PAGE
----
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Published January 6, 2011
At the very top is a clear, "V"-shaped band that houses blue power and activity LEDs. Besides this, there's not much happening on the front of the Raven 2 Evolution. It's worth noting that the original Raven design was also quite bland, but it featured more striking lines.
It's not the fašade that catches your eye with the Raven 2 Evolution anyway, but the case's shape. As we mentioned, looking at the front of the case gives you the impression that this is a mid-tower and not a full tower that is capable of housing multiple high-end graphics cards and almost a dozen storage devices.
Measuring 643mm long, The Raven 2 Evolution is best described as a limousine version of a mid-tower. The stretched dimensions are extremely apparent when viewing case from above. Most of the top is covered by a removable lid that provides access to the motherboard's expansion cards, input/output panel and the power supply.
The lid is well ventilated as almost all of the air that flows through Raven 2 Evolution exits here with the help of a single 120mm fan. The I/O panel is in front of this and is quite basic by today's standards, featuring just a pair of audio jacks and USB ports, which don't support USB 3.0. The power and reset buttons are located at either side of the I/O panel.
The the rear of the Raven 2 Evolution, where you would typically find fans and motherboard connections, has nothing but a single grill with a removable dust cover for the power supply.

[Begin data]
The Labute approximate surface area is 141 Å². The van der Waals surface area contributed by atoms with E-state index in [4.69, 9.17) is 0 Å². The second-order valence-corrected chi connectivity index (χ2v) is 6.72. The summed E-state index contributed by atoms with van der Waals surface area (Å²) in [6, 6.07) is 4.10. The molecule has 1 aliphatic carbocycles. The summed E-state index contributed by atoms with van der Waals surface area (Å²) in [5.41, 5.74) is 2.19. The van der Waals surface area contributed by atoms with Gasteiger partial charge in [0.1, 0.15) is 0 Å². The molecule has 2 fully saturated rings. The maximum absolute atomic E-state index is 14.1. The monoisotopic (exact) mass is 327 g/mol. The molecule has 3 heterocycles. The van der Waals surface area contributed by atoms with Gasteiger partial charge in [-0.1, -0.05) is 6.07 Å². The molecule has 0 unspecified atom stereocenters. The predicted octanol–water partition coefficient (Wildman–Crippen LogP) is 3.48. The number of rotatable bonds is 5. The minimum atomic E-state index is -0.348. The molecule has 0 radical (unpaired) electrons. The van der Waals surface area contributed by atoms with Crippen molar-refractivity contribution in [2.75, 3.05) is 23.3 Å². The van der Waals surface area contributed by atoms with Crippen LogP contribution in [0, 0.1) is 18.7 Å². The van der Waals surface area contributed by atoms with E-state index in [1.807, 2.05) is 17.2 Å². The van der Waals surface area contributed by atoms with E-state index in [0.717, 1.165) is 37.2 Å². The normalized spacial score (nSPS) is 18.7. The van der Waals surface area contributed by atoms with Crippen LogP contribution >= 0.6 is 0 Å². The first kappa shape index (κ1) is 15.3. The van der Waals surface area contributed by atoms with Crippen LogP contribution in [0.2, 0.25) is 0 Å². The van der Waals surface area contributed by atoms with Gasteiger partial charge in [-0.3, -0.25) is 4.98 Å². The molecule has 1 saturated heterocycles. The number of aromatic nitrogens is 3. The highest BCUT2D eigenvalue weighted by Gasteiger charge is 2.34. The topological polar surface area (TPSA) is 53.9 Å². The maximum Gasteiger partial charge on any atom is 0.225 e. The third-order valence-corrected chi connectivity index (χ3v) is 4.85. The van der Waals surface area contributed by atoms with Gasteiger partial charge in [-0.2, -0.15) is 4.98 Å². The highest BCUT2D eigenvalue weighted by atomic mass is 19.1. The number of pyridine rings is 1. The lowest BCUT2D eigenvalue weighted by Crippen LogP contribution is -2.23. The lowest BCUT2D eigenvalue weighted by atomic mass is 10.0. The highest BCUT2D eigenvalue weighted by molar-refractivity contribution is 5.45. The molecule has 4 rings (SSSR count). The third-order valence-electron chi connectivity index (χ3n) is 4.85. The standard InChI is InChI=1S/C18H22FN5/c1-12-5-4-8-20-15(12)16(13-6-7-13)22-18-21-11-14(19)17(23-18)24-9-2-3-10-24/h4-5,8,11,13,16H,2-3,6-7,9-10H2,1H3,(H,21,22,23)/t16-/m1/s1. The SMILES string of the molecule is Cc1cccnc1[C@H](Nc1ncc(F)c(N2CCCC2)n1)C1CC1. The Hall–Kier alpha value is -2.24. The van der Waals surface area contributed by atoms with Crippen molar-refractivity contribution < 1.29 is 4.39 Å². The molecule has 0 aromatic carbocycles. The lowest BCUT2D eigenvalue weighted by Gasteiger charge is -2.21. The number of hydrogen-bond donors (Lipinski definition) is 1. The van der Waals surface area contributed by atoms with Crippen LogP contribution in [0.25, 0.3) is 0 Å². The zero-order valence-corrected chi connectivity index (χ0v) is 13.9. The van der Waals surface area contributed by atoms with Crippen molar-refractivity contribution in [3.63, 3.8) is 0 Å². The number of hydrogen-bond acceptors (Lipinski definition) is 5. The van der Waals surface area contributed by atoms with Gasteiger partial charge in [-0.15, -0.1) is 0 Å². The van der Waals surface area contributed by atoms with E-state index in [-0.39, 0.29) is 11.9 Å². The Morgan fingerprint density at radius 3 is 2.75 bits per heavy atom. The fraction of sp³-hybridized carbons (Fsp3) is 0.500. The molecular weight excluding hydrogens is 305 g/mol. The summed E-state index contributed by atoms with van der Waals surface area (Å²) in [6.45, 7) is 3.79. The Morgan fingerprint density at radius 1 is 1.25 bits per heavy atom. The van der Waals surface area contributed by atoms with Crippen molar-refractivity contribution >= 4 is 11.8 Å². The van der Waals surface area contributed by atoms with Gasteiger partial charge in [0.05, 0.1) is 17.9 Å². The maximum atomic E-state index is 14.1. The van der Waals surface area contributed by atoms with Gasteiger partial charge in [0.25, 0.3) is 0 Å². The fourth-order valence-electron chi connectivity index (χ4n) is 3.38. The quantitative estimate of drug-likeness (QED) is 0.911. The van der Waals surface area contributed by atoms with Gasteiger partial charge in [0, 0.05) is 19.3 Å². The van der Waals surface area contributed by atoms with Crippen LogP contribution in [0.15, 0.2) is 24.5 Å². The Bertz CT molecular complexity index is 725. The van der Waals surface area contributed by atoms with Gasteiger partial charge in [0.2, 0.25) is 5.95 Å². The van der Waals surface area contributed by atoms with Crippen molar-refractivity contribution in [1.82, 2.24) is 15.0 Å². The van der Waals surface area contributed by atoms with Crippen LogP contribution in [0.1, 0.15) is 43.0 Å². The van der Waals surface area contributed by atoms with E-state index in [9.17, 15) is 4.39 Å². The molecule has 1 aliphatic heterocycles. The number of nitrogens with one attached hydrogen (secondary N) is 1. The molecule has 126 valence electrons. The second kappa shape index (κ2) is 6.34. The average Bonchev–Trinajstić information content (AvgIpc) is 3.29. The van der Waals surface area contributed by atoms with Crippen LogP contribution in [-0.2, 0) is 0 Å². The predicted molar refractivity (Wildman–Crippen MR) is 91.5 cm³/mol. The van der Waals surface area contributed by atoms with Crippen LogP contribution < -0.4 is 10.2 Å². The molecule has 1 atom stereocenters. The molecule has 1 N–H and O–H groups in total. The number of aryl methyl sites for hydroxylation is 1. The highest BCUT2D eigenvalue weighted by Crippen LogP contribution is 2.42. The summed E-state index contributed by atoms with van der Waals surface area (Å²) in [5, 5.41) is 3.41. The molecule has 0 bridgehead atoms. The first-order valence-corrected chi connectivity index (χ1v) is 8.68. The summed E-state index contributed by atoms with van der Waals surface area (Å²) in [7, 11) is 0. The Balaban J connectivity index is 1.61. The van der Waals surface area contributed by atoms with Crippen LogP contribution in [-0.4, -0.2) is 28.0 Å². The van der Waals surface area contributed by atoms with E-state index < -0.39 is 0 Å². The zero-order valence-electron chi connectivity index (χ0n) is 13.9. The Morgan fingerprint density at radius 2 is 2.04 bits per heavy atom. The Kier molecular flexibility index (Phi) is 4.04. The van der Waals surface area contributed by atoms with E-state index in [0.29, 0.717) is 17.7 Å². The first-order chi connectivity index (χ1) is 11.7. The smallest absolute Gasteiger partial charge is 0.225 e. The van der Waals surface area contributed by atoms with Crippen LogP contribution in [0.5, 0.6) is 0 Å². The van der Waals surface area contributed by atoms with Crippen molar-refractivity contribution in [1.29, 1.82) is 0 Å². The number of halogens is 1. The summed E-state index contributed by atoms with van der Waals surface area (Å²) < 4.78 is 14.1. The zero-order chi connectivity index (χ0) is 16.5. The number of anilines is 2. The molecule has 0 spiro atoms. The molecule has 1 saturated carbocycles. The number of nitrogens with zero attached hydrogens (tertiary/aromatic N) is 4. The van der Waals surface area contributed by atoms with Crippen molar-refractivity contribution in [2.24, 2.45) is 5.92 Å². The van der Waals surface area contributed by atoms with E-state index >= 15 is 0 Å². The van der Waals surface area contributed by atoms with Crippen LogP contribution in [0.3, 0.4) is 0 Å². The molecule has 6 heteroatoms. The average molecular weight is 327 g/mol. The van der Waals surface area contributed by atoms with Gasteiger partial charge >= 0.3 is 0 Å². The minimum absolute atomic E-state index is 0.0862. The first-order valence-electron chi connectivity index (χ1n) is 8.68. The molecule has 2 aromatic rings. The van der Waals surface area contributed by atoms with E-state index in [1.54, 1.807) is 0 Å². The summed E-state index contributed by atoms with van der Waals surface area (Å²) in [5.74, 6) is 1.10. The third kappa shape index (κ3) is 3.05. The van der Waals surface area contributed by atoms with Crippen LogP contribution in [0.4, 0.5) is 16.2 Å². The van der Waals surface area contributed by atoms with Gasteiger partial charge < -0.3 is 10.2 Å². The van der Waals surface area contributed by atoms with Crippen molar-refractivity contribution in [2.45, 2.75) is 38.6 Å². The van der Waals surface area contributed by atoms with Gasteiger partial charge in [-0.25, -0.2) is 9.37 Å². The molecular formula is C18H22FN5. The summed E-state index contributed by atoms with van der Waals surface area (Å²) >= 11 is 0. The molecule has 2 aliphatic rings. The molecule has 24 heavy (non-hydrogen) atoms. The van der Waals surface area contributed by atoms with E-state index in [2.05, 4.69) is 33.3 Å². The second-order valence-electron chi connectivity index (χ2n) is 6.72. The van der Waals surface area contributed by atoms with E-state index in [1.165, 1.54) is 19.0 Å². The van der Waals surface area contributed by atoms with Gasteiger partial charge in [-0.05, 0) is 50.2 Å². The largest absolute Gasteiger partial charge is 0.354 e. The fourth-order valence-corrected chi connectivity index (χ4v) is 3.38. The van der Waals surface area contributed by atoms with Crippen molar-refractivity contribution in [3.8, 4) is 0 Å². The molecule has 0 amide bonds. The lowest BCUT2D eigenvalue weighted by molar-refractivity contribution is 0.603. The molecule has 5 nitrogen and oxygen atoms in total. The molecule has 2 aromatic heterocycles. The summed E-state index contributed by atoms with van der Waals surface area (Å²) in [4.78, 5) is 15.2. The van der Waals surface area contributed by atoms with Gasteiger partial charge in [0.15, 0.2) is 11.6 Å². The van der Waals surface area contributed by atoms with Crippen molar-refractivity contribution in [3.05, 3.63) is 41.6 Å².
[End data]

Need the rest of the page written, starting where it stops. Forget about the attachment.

The right side of the case is covered by a long, free-flowing door, which has a massive case window to show off your graphics card(s), motherboard and CPU cooler. In order to remove the case door(s), you must unclip the lid at the top of the Raven 2 Evolution and then undo a pair of thumbscrews holding the door in place.
The opposite case door is featureless, with nothing except a black paint job. As bland as the left side is, it suits the overall design well as the primary focal point is the top.
Flipping the Raven 2 Evolution upside down, we find three massive fan grills that feed large volumes of cool air into the case. The case has four feet raising it 2.5cm off the ground, and this height is important as it allows enough air to be sucked under the case by the internal fans.
Something a little unusual is the pair of half-inch water cooling holes in the bottom of the case. Because the intake fans are located at the bottom of the case, Silverstone has provided these holes to let users mount a radiator underneath the case when using a water-cooling setup.
We're not sure how well this would work as the radiator would likely block most of the intake fans' airflow given the limited space underneath the case. Furthermore, the radiator would warm the intake air making the cooling setup far less efficient. Radiators are typically mounted on the exhaust side of the case, so this is something you should be aware of if you want to use a water-cooling setup with the Raven 2 Evolution.
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